Second, you need to make sure that your air temperatures are high enough. A warm basking surface is no good if the air is too cold, and too high air temperatures can give your dragon heat stroke. Keep track of the air temperature in the basking area with a probe digital thermometer.

You need both a temp gun and digital thermometer to get a complete and accurate picture of your bearded dragon’s thermal gradient. One should not be used without the other!

Humidity: Bearded Dragons are desert animals, so they need a fairly dry environment to stay healthy. Ideal humidity will be between 30%-40%, which should match the humidity naturally in your home. 

Feeding: How often should bearded dragons be fed?

  • Hatchlings (0-6 months old): Insects 2-3x/day, vegetables daily
  • Juveniles (6-12 months): Insects 1x/day, vegetables daily
  • Adults (12+ months old): Insects 2-3x/week, vegetables daily

To put this in percentages, you’re looking at roughly 60-80% protein for hatchlings, 50-60% for juveniles, and 20-30% for adults. This gradual reduction in dietary protein is proportional to the rate of the dragon’s growth, as they don’t need as much protein and calories from bugs when they’re older as they do when they’re younger. It also helps prevent gout and obesity, two conditions that are extremely prevalent in the US bearded dragon population due to rampant overfeeding and poor breeding practices.

Once your bearded dragon has reached adulthood, it is safe (and recommended) to skip a salad 1 day each week. This helps prevent obesity, and since reptiles have evolved to thrive on very little food, it is actually healthiest for them. There is no reason to feel like this is cruel; you are simply doing what is best for your pet.

How many? Unfortunately I can’t provide an exact number of insects, as this depends on several variables: bug size, type of bug, and the dragon’s age, to name a few. The best rule to follow is to offer as many insects as your beardie will eat within 5 minutes.

Overfeeding and over-supplementing, although well-meant, can kill your dragon — for more information on feeding your bearded dragon we strongly suggest to read and book mark this page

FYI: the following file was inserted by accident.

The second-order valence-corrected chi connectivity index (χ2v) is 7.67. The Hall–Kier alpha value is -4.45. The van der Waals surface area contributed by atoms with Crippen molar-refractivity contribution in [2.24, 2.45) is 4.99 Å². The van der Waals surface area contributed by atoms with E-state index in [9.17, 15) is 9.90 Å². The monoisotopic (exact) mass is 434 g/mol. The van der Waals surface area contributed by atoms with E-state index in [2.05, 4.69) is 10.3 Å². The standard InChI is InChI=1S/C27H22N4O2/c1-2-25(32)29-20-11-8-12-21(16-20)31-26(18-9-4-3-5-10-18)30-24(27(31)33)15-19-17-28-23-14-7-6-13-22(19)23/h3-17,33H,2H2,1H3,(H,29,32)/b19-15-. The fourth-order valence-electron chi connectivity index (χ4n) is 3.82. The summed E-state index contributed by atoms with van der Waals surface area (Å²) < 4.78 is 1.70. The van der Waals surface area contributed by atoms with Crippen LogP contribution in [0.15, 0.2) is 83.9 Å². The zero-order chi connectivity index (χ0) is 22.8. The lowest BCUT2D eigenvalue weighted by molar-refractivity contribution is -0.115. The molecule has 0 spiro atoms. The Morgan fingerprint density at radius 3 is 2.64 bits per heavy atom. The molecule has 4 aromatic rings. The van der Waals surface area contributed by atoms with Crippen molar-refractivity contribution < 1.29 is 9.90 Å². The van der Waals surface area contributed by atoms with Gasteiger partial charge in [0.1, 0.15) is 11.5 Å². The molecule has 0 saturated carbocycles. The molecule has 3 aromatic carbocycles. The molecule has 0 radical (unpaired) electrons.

Water: There is a common misconception about bearded dragons that they shouldn’t have water bowls because they don’t readily drink water from bowls/can’t see standing water. But just because you don’t often see your reptile drinking doesn’t mean that they don’t need a water bowl. After all, you don’t always see them eat their salad or poo, but you see the evidence afterward. Part of good reptile husbandry is making sure that your pet has free access to clean drinking water.

Use a shallow water dish large enough for your bearded dragon to soak its whole body if it so desires. 

Supplements: To ensure that your beardie is getting all the vitamins and minerals they need, you need to keep two forms of supplementation on hand: calcium powder and multivitamin powder. Take care not to use these too often; over-supplementation can be just as deadly as under-supplementation.

Generously dust feeder insects before feeding. Most people prefer the “shake-and-bake” method of dusting, where you stick all the bugs in a bag or disposable plastic container and shake them until they are evenly coated in powder. Calcium sticks better to some bugs than others, and if you’re feeding phoenix worms, you don’t need to dust them at all, as they are naturally high in calcium.

Important: This basic information was compiled with permission from Be sure to bookmark, reference and read ReptiFiles for the complete care for your Bearded Dragon. 


ReptiFiles - Where Better Reptile Care Begins


For your complete care guides for Bearded Dragons visit: ReptiFiles - Where Better Reptile Care Begins